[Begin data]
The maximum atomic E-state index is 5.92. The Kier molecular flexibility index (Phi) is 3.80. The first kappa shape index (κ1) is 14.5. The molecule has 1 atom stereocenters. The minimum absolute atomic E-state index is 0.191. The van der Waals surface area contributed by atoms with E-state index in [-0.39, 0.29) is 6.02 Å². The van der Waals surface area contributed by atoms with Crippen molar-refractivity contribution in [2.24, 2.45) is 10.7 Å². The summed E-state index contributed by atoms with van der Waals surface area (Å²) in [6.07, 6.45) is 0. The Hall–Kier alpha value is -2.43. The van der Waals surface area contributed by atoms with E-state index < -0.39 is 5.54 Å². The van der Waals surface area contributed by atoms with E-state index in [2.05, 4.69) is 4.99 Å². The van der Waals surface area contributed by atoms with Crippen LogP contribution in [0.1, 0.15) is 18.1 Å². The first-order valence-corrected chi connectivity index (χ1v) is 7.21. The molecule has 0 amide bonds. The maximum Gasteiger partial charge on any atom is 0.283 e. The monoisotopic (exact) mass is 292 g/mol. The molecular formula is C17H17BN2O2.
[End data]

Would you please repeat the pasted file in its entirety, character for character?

The maximum atomic E-state index is 5.92. The Kier molecular flexibility index (Phi) is 3.80. The first kappa shape index (κ1) is 14.5. The molecule has 1 atom stereocenters. The minimum absolute atomic E-state index is 0.191. The van der Waals surface area contributed by atoms with E-state index in [-0.39, 0.29) is 6.02 Å². The van der Waals surface area contributed by atoms with Crippen molar-refractivity contribution in [2.24, 2.45) is 10.7 Å². The summed E-state index contributed by atoms with van der Waals surface area (Å²) in [6.07, 6.45) is 0. The Hall–Kier alpha value is -2.43. The van der Waals surface area contributed by atoms with E-state index < -0.39 is 5.54 Å². The van der Waals surface area contributed by atoms with E-state index in [2.05, 4.69) is 4.99 Å². The van der Waals surface area contributed by atoms with Crippen LogP contribution in [0.1, 0.15) is 18.1 Å². The first-order valence-corrected chi connectivity index (χ1v) is 7.21. The molecule has 0 amide bonds. The maximum Gasteiger partial charge on any atom is 0.283 e. The monoisotopic (exact) mass is 292 g/mol. The molecular formula is C17H17BN2O2.